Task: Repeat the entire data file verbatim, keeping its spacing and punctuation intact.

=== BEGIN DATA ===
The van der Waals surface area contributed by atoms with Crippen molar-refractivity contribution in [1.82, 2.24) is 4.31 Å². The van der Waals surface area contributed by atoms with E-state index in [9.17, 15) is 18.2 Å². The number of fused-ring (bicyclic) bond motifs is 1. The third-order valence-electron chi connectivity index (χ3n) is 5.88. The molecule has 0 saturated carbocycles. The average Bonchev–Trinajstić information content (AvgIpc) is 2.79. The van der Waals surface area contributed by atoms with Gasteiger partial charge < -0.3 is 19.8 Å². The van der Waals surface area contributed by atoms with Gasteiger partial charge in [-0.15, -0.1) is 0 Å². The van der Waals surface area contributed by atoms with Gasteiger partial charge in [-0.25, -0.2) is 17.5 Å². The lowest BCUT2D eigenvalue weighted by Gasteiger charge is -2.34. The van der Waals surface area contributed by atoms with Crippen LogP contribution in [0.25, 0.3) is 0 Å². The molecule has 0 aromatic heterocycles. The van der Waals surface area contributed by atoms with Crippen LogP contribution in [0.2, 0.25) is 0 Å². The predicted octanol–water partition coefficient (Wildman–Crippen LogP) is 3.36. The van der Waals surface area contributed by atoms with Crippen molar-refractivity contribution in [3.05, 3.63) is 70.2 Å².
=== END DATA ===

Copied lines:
The van der Waals surface area contributed by atoms with Crippen molar-refractivity contribution in [1.82, 2.24) is 4.31 Å². The van der Waals surface area contributed by atoms with E-state index in [9.17, 15) is 18.2 Å². The number of fused-ring (bicyclic) bond motifs is 1. The third-order valence-electron chi connectivity index (χ3n) is 5.88. The molecule has 0 saturated carbocycles. The average Bonchev–Trinajstić information content (AvgIpc) is 2.79. The van der Waals surface area contributed by atoms with Gasteiger partial charge < -0.3 is 19.8 Å². The van der Waals surface area contributed by atoms with Gasteiger partial charge in [-0.15, -0.1) is 0 Å². The van der Waals surface area contributed by atoms with Gasteiger partial charge in [-0.25, -0.2) is 17.5 Å². The lowest BCUT2D eigenvalue weighted by Gasteiger charge is -2.34. The van der Waals surface area contributed by atoms with Crippen LogP contribution in [0.25, 0.3) is 0 Å². The molecule has 0 aromatic heterocycles. The van der Waals surface area contributed by atoms with Crippen LogP contribution in [0.2, 0.25) is 0 Å². The predicted octanol–water partition coefficient (Wildman–Crippen LogP) is 3.36. The van der Waals surface area contributed by atoms with Crippen molar-refractivity contribution in [3.05, 3.63) is 70.2 Å².